Did Queen Victoria secretly marry servant John Brown?

It was in Springfield where Brown first revealed the elements of what would become the final act of his life: Living with black families was a clear indication of Brown's commitment to a biracial society. In , reacting to the Fugitive Slave provisions of the Compromise of , Brown returned to Springfield and established the League of Gileadites. Dedicated to protecting escaped slaves from slave catchers, the League was a concrete expression of Brown's visceral distaste for federal complicity with the institution of slavery.

Essentially a new constitution for a slavery-free United States, the document stated that:. In , John Brown learned of abolitionist Gerrit Smith's offer of free land to blacks in the Adirondacks. Whereas slavery, throughout its entire existence in the United States, is none other than a most barbarous, unprovoked, and unjustifiable war of one portion of its citizens upon another portion-the only conditions of which are perpetual imprisonment and hopeless servitude or absolute extermination-in utter disregard and violation of those eternal and self-evident truths set forth in our Declaration of Independence:.

Therefore, we, citizens of the United States, and the oppressed people who, by a recent decision of the Supreme Court, [The Dred Scott Decisions] are declared to have no rights which the white man is bound to respect, together with all other people degraded by the laws thereof, do, for the time being, ordain and establish for ourselves the following Provisional Constitution and Ordinances, the better to protect our persons, property, lives, and liberties, and to govern our actions 4. This was a clear statement of Brown's opposition to slavery and his dedication to equality. Yet for Brown, it was not words, but actions, that seared his name into the pantheon of American history.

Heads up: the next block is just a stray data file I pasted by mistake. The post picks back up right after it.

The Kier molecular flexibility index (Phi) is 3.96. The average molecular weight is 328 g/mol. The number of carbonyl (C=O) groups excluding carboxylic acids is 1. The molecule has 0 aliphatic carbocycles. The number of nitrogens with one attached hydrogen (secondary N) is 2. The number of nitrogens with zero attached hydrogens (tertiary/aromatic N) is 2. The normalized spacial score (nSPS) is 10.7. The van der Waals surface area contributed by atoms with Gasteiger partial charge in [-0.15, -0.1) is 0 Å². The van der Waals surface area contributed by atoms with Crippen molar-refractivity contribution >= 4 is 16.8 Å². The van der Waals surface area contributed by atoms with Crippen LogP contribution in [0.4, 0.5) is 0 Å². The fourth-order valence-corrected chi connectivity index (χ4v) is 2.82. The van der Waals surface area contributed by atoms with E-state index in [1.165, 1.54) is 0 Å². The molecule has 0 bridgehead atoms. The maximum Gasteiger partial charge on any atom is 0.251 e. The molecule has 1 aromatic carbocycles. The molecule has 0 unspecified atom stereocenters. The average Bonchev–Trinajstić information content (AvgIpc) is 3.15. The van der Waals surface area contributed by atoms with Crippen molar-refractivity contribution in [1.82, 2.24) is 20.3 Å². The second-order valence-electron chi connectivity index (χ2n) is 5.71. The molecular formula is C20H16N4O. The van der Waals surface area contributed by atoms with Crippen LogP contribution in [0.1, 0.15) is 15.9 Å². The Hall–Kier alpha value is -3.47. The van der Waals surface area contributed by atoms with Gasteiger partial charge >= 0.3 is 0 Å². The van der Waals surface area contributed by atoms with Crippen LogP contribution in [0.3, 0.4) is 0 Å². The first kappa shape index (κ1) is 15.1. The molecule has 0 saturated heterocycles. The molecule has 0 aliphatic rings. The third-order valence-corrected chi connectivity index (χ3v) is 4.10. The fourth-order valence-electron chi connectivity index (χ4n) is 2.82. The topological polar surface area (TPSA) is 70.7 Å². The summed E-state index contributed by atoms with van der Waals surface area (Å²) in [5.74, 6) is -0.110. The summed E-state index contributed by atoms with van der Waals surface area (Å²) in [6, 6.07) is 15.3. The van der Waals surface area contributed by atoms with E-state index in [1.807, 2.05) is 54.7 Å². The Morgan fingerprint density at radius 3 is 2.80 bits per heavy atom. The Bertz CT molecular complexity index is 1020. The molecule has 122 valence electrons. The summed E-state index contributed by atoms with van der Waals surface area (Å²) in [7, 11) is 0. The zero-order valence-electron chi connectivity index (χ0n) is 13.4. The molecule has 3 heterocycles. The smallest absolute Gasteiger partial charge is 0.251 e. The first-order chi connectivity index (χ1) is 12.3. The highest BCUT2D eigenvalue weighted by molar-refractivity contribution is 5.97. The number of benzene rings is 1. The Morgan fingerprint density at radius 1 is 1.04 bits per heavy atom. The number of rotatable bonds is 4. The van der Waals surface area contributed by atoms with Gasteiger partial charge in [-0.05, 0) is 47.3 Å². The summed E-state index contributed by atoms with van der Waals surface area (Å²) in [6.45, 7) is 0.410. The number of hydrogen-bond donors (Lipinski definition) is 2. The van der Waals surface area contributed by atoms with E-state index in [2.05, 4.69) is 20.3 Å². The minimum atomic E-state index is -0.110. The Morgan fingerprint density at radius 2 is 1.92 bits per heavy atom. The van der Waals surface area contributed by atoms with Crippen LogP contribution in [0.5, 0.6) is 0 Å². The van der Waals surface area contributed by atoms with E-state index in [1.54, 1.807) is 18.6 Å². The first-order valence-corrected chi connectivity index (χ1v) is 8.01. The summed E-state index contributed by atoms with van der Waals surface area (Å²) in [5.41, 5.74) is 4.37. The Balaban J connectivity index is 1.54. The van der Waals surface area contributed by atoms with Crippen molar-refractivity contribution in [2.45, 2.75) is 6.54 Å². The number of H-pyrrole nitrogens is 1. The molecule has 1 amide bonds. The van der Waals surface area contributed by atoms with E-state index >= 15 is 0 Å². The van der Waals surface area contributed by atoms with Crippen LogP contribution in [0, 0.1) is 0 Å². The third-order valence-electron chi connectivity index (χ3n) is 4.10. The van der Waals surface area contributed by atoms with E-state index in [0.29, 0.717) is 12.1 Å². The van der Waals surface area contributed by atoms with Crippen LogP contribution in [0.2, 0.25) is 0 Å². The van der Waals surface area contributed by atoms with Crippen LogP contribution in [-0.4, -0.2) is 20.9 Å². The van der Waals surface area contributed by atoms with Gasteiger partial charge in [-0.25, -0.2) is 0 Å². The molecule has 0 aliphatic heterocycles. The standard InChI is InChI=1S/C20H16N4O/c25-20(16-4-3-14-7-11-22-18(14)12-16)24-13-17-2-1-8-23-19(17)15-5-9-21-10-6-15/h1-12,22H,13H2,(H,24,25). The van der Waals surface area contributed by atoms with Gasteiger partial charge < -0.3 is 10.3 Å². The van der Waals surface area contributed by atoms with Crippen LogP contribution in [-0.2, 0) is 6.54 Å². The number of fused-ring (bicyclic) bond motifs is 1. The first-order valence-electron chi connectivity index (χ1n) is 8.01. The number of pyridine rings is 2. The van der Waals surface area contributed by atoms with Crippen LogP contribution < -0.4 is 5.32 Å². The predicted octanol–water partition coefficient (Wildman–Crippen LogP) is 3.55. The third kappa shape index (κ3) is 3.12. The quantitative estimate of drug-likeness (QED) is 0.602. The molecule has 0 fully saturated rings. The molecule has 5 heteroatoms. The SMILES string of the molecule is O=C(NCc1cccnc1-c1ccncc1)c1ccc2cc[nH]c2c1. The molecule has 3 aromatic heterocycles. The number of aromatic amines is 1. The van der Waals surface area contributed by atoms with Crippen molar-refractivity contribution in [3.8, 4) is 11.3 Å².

Speaking to the community of former slaves in Canada, Brown announced his plan to invade the American South and foment a slave rebellion using the mountains of western Virginia, North Carolina, Tennessee, and Alabama to provide cover for his uprising. It would be this uprising that occupied much of his travel, speaking, and fundraising between and his death in Brown's first overt public action took place in May of In Kansas, Brown led a group of men on a raid that killed five proslavery men along the Pottawatomie Creek.

Though Brown claimed not to have participated in the actual murders, the brutality of the act has come to symbolize the violence that struck Kansas territory as a result of the Kansas-Nebraska Act of Violence as a tool for change was again employed by Brown in in Missouri. Brown entered Vernon County, just across the Kansas border, and attacked several proslavery farmers, stole horses and wagons, and secured the freedom of eleven enslaved persons.

After traveling more than a thousand miles over eighty-plus days, Brown delivered the newly liberated former-slaves into the hands of Canada and freedom. Secretly funded by six abolitionists from Massachusetts, armed with thousands of pikes purchased in Connecticut, driven by his deep disdain for slavery, and supported by twenty-one other men, Brown headed to western Maryland to reconnoiter for his final attempt to foment a rebellion aimed at destroying the institution of slavery.

The raid on the federal arsenal in Harper's Ferry, Virginia was initiated on the evening of October 16, In what quickly developed into a rout, more than half of Brown's followers were killed and the remaining eight, including Brown, were captured the following day. Indicted, found guilty, and sentenced to die, John Brown was hanged in Charlestown, Virginia on December 2, 5. Students are asked to describe the emotions each image evokes, identify elements of the piece that help to communicate the artist's perspective, and describe the individual in the image.

Be it a graphic novel, statuary, Currier and Ives prints, New Deal—sponsored murals, the art of Jacob Lawrence, or daguerreotypes, John Brown's visual depictions vary in subtle and not so subtle ways. My students are immediately attracted to both the images and the overt discrepancies in how Brown appears and is depicted.